Yamaha TW200

Yamaha TW200 parked

For a bike that has been around since 1987, the Yamaha TW200 hasn’t really changed much, even when compared to the 2024 model, which really says something about how good it is. It’s exactly for this reason that the TW200 remains simple and, therefore, reliable — perhaps the most reliable motorcycle ever built. People love it because it’s easy to handle, doesn’t cost too much, and keeps going strong year after year.

Even though it might look the part, this bike isn’t about fancy features or super-fast speeds. Instead, it’s all about being straightforward and dependable by being extremely simple at almost everything. Case in point, it has a small 196cc single-cylinder air-cooled engine, which means there’s no radiator, water pump, or coolant. It’s enough to take you on adventures, especially off the road. Its unique big tires also help you ride smoothly over bumpy and tricky paths. The bike also has easy-to-maintain drum brakes, simple suspension designs, and many spare parts.

If you’re new to motorcycles, then the Trail Way might be the bike you should go for. Besides being very reliable, it’s also not intimidating, so new riders can feel confident riding it. It’s also pretty good on gas, with an estimated 78 mpg, according to Motorcyclist. Sure, it’s not the fastest bike out there, but it should get you where you need to go without any trouble. You can find the bike brand new for a decent price of $4,999.

[Featured image by Justin Rocha via Wikimedia Commons | Cropped and scaled | CC BY-SA 2.0]

Kawasaki Ninja 650

Kawasaki Ninja 650 on display

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The side effect of bikes being very reliable is that they inevitably end up in a “Ten Best” or “Top Ten” list, and the Kawasaki Ninja 650 is no different — it earns a spot on the 10 best Kawasaki motorcycles ever made. The bike started making waves back in 2006, taking over after the ER-6f. It’s lighter and easier to handle; plus it looks cool with its Ninja style. It has a 649cc engine that’s well-liked for being flexible and not guzzling too much gas, but it also remains pretty powerful, offering 67 horsepower. The 650 is quick, too, getting from 0 to 60 mph in just under four seconds and reaching a top speed of 131 mph.

When it comes to reliability, the engine is derived from the ER-6f’s motor, which is already known to be pretty dependable. However, the real benefit to reliability is how simple Kawasaki made the 650, especially for a semi-sportbike. So, maintenance is pretty straightforward, and parts are readily available. Despite being relatively budget-friendly, it doesn’t skimp on features, offering ABS, a slipper clutch, and adjustable levers. It’s got some neat tech features, too, like a smartphone app that connects to the bike for extra info.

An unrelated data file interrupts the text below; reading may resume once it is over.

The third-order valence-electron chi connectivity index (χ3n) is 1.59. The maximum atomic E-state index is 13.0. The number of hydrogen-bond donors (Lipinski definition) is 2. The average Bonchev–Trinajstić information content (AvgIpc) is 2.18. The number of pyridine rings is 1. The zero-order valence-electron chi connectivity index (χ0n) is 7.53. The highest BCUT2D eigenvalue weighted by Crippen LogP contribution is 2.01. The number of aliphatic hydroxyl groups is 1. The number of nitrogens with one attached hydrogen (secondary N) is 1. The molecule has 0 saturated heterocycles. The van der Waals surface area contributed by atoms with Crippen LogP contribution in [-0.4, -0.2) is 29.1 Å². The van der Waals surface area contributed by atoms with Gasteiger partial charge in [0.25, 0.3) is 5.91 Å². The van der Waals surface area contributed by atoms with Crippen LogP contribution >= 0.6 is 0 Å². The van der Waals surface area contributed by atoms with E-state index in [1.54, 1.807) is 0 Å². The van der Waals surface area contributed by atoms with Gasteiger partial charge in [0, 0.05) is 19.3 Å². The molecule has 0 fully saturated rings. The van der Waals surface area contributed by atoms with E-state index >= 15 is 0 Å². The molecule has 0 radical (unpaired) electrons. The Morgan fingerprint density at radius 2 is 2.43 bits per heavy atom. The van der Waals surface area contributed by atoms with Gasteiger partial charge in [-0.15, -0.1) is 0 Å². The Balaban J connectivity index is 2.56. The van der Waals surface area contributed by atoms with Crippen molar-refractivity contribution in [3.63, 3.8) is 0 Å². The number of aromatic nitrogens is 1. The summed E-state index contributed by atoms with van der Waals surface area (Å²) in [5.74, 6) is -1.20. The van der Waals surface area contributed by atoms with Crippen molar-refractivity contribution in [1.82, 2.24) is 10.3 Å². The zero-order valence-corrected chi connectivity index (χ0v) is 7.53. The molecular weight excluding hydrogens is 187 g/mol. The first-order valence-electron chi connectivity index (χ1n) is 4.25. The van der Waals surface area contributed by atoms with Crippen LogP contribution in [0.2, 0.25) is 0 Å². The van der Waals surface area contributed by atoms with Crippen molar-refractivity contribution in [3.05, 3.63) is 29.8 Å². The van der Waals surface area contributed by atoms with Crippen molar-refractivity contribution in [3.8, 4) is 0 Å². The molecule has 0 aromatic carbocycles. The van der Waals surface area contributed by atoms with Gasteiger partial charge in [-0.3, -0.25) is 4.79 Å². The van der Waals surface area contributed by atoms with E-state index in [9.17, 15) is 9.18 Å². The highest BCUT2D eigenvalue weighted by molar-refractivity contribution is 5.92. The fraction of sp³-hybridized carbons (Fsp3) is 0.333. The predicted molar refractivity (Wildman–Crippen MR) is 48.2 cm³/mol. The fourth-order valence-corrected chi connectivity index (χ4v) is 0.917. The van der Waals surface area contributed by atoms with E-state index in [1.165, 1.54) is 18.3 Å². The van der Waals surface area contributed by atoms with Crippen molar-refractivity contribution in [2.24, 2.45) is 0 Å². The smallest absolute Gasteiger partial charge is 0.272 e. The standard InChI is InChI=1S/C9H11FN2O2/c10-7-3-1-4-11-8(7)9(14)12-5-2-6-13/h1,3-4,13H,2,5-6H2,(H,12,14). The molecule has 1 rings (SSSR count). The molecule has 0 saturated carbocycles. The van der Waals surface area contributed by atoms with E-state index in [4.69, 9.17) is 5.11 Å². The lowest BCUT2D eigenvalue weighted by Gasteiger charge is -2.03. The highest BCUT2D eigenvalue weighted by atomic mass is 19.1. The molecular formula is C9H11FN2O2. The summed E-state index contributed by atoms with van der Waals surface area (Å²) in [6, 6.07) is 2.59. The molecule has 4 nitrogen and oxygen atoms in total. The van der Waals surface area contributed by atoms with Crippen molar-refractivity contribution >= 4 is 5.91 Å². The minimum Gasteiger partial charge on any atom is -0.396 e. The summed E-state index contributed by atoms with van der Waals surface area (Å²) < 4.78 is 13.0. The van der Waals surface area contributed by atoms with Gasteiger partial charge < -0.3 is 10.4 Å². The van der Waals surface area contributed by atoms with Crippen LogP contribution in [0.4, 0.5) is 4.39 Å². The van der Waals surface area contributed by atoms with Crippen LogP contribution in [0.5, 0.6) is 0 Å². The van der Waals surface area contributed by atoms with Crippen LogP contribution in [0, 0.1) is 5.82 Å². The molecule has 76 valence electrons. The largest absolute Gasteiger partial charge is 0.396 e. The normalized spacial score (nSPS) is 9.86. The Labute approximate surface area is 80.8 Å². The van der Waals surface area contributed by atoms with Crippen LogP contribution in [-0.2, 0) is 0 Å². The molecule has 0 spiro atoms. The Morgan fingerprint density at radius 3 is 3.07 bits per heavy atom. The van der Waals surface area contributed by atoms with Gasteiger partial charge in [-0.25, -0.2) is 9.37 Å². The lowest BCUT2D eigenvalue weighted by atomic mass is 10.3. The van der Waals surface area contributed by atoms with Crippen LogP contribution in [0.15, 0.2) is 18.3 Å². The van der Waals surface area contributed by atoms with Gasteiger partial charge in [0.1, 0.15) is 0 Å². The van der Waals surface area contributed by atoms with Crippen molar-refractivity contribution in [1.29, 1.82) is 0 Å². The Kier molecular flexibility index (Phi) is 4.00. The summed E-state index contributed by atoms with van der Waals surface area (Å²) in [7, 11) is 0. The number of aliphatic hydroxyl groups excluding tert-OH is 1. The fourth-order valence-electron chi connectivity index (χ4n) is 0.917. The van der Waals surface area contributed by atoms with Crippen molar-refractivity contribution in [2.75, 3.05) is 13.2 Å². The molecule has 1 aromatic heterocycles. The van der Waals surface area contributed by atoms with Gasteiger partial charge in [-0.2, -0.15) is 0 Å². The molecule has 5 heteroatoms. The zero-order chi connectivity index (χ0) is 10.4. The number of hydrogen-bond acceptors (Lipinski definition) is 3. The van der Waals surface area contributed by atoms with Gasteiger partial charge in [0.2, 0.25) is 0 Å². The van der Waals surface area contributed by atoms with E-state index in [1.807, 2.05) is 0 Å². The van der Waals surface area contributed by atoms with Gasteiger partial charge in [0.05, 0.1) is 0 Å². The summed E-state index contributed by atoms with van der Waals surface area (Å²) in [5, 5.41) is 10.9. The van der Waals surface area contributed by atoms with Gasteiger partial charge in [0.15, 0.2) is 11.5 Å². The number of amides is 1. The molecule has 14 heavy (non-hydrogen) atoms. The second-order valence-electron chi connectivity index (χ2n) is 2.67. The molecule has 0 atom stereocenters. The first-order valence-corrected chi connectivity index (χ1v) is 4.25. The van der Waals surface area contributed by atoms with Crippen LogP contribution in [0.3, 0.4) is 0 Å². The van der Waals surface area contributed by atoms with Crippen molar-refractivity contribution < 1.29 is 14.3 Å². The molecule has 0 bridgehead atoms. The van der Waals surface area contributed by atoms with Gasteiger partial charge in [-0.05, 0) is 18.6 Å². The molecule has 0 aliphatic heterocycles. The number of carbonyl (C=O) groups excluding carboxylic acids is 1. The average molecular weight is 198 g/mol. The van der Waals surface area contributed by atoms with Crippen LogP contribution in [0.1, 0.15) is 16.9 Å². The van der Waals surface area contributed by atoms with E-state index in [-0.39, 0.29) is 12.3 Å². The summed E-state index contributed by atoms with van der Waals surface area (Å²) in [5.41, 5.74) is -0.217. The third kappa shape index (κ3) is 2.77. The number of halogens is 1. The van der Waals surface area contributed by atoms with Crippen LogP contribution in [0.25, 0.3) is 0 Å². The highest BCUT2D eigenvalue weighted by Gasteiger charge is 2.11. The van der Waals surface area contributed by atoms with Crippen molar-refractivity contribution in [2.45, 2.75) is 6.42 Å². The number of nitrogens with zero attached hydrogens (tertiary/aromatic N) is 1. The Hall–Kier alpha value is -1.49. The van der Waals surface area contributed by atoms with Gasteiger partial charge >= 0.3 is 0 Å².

However, critics point to the motorcycle’s suspension and brakes as basic. There’s also some debate among owners about throttle response. The 2024 non-ABS version of the bike retails around $8,399, while the ABS version is available at $8,899.

Yamaha XS650

Yamaha XS650 parked

Born in the 1960s, the Yamaha XS650 showed the world that Japanese bikes could compete with the big names from Britain and America.

The engine of this bike has German roots, but the bike evolved under Japanese stewardship from a 500cc into an improved 653cc four-stroke vertical twin engine by 1969 — and this engine is at the center of why the XS650 is so dependable. The horizontally split crankcase was the game-changer even though it wasn’t the norm then, reducing oil leakage and simplifying maintenance. Reliability didn’t come at the cost of performance because the engine delivered an impressive 53 bhp at 7,000 rpm. This power output, coupled with a top speed of 105 mph, offered riders a good balance between the two that’s somewhat uncommon even by today’s standards.

Even though it’s an older model, people still love it because it’s easy to keep in good shape, and parts are easy to find. This is thanks to an estimated half a million units Yamaha made between 1970 and 1983. The bike’s design eliminates unnecessary complexity, which means that even those new to motorcycle maintenance can keep their bike in top condition. However, it’s not without its quirks. Early models had issues with vibrations, which Yamaha addressed with engine mount dampers. Regardless, the XS650 is also affordable to buy and keep. You can find a second-hand XS650 in good condition on sites like Cycle Trader in the $4,000-8,000 range.

[Featured image by SG2012 via Wikimedia Commons | Cropped and scaled | CC BY-SA 2.0]